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4-1 Chapter 4 Overview of Security Types Classifying Securities Classifying Securities Interest-Bearing Assets Interest-Bearing Assets Equities Equities.

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Presentation on theme: "4-1 Chapter 4 Overview of Security Types Classifying Securities Classifying Securities Interest-Bearing Assets Interest-Bearing Assets Equities Equities."— Presentation transcript:

1 4-1 Chapter 4 Overview of Security Types Classifying Securities Classifying Securities Interest-Bearing Assets Interest-Bearing Assets Equities Equities Derivatives Derivatives Option Contracts Option Contracts Ayşe Yüce Copyright © 2012 McGraw-Hill Ryerson

2 © 2009 McGraw-Hill Ryerson Limited 4- 2 Security Types Our goal in this chapter is to introduce the different types of securities that investors routinely buy and sell in financial markets around the world. Our goal in this chapter is to introduce the different types of securities that investors routinely buy and sell in financial markets around the world. For each security type, we will examine: For each security type, we will examine: Its distinguishing characteristics, Its distinguishing characteristics, Its potential gains and losses, and Its potential gains and losses, and How its prices are quoted in the financial press. How its prices are quoted in the financial press.

3 © 2009 McGraw-Hill Ryerson Limited 4- 3 Classifying Securities Basic TypesMajor Subtypes Interest-bearing Money market instruments Fixed-income securities Equities Common stock Preferred stock Derivatives Options Futures

4 4- 4 Interest-Bearing Assets Money market instruments are short-term debt obligations of large corporations and governments. These securities promise to make one future payment. When they are issued, their lives are less than one year. Examples: Treasury bills (T-bills), bank certificates of deposit (CDs), corporate and municipal money market instruments. Potential gains/losses: A known future payment/except when the borrower defaults (i.e., does not pay). Price quotations: Usually, the instruments are sold on a discount basis, and only the interest rates are quoted. Therefore, investors must be able to calculate prices from the quoted rates.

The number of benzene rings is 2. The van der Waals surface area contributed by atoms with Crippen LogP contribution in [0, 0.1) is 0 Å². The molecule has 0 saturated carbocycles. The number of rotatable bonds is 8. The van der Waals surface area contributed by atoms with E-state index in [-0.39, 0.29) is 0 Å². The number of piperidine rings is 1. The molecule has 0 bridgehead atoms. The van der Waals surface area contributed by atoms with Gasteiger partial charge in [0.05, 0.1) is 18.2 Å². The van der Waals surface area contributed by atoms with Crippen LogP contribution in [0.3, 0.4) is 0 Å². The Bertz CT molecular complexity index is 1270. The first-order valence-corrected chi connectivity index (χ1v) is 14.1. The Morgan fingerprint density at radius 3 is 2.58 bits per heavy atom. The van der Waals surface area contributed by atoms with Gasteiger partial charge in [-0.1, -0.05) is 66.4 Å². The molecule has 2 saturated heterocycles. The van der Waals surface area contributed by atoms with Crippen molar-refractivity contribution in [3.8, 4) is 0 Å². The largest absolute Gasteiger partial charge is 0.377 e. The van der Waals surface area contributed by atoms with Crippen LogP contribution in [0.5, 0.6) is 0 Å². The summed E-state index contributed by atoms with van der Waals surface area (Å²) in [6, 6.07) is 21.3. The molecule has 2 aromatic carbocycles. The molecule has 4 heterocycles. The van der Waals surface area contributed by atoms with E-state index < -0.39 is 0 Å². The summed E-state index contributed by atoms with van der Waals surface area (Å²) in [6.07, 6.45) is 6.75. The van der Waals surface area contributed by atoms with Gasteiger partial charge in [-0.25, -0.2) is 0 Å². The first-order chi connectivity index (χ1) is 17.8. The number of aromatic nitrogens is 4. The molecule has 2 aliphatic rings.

5 4- 5 Interest Bearing Securities Fixed-income securities are longer-term debt obligations of corporations or governments. These securities promise to make fixed payments according to a pre-set schedule. When they are issued, their lives exceed one year. Examples: Treasury notes, corporate bonds, car loans, student loans. Potential gains/losses: Fixed coupon payments and final payment at maturity, except when the borrower defaults. Possibility of gain (loss) from fall (rise) in interest rates Depending on the debt issue, illiquidity can be a problem. Illiquidity means that you might not be able to sell securities quickly for their current market value.

6 Price Quotations from online version of The Wall Street Journal (some columns are self-explanatory): Price Quotations from online version of The Wall Street Journal (some columns are self-explanatory):www.wsj.com The price (per $100 face) of the bond when it last traded. The Yield to Maturity (YTM) of the bond. Quote Example: Fixed-Income Securities

7 © 2009 McGraw-Hill Ryerson Limited 4- 7 Equities Common stock: Represents ownership in a corporation. A part owner receives a pro rated share of whatever is left over after all obligations have been met in the event of a liquidation. Examples: RIM shares, Royal Bank shares, Magna shares, etc. Potential gains/losses: Many companies pay cash dividends to their shareholders. However, neither the timing nor the amount of any dividend is guaranteed. The stock value may rise or fall depending on the prospects for the company and market-wide circumstances.

8 Common Stock Price Quotes

9 Common Stock Price Quotes Online at First, enter symbol. Resulting Screen

10 © 2009 McGraw-Hill Ryerson Limited Equities Preferred stock: The dividend is usually fixed and must be paid before any dividends for the common shareholders. In the event of a liquidation, preferred shares have a particular face value. Example: Citigroup preferred stock. Potential gains/losses: Dividends are “promised.” However, there is no legal requirement that the dividends be paid, as long as no common dividends are distributed. The stock value may rise or fall depending on the prospects for the company and market-wide circumstances.